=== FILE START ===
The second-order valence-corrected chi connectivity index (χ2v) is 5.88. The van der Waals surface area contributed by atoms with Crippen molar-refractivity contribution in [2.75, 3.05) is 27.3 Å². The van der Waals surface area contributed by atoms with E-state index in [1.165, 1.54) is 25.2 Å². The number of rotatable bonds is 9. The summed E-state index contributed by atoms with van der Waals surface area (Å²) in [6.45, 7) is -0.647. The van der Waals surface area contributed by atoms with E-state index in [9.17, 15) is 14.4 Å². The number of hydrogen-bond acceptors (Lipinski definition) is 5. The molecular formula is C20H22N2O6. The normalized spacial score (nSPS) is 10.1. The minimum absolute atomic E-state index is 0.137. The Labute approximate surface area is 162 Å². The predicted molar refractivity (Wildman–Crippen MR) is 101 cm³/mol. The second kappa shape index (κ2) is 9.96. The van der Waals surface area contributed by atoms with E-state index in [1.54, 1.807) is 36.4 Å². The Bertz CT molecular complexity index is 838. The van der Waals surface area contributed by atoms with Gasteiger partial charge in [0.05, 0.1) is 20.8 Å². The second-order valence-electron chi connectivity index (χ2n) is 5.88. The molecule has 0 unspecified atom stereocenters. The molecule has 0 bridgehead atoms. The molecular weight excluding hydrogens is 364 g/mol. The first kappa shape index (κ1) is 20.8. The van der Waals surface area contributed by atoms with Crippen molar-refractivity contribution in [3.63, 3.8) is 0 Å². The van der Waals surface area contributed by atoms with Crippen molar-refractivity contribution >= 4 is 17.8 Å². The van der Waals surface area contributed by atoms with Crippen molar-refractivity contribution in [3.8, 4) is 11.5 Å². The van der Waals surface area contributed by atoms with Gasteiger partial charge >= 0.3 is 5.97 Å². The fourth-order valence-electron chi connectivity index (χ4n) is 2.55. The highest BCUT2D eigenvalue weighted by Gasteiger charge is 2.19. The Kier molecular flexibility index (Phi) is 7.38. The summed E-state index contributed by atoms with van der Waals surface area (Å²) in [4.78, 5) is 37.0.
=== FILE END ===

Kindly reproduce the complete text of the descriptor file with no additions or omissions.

The second-order valence-corrected chi connectivity index (χ2v) is 5.88. The van der Waals surface area contributed by atoms with Crippen molar-refractivity contribution in [2.75, 3.05) is 27.3 Å². The van der Waals surface area contributed by atoms with E-state index in [1.165, 1.54) is 25.2 Å². The number of rotatable bonds is 9. The summed E-state index contributed by atoms with van der Waals surface area (Å²) in [6.45, 7) is -0.647. The van der Waals surface area contributed by atoms with E-state index in [9.17, 15) is 14.4 Å². The number of hydrogen-bond acceptors (Lipinski definition) is 5. The molecular formula is C20H22N2O6. The normalized spacial score (nSPS) is 10.1. The minimum absolute atomic E-state index is 0.137. The Labute approximate surface area is 162 Å². The predicted molar refractivity (Wildman–Crippen MR) is 101 cm³/mol. The second kappa shape index (κ2) is 9.96. The van der Waals surface area contributed by atoms with E-state index in [1.54, 1.807) is 36.4 Å². The Bertz CT molecular complexity index is 838. The van der Waals surface area contributed by atoms with Gasteiger partial charge in [0.05, 0.1) is 20.8 Å². The second-order valence-electron chi connectivity index (χ2n) is 5.88. The molecule has 0 unspecified atom stereocenters. The molecule has 0 bridgehead atoms. The molecular weight excluding hydrogens is 364 g/mol. The first kappa shape index (κ1) is 20.8. The van der Waals surface area contributed by atoms with Crippen molar-refractivity contribution in [3.63, 3.8) is 0 Å². The van der Waals surface area contributed by atoms with Crippen molar-refractivity contribution >= 4 is 17.8 Å². The van der Waals surface area contributed by atoms with Crippen molar-refractivity contribution in [3.8, 4) is 11.5 Å². The van der Waals surface area contributed by atoms with Gasteiger partial charge >= 0.3 is 5.97 Å². The fourth-order valence-electron chi connectivity index (χ4n) is 2.55. The highest BCUT2D eigenvalue weighted by Gasteiger charge is 2.19. The Kier molecular flexibility index (Phi) is 7.38. The summed E-state index contributed by atoms with van der Waals surface area (Å²) in [4.78, 5) is 37.0.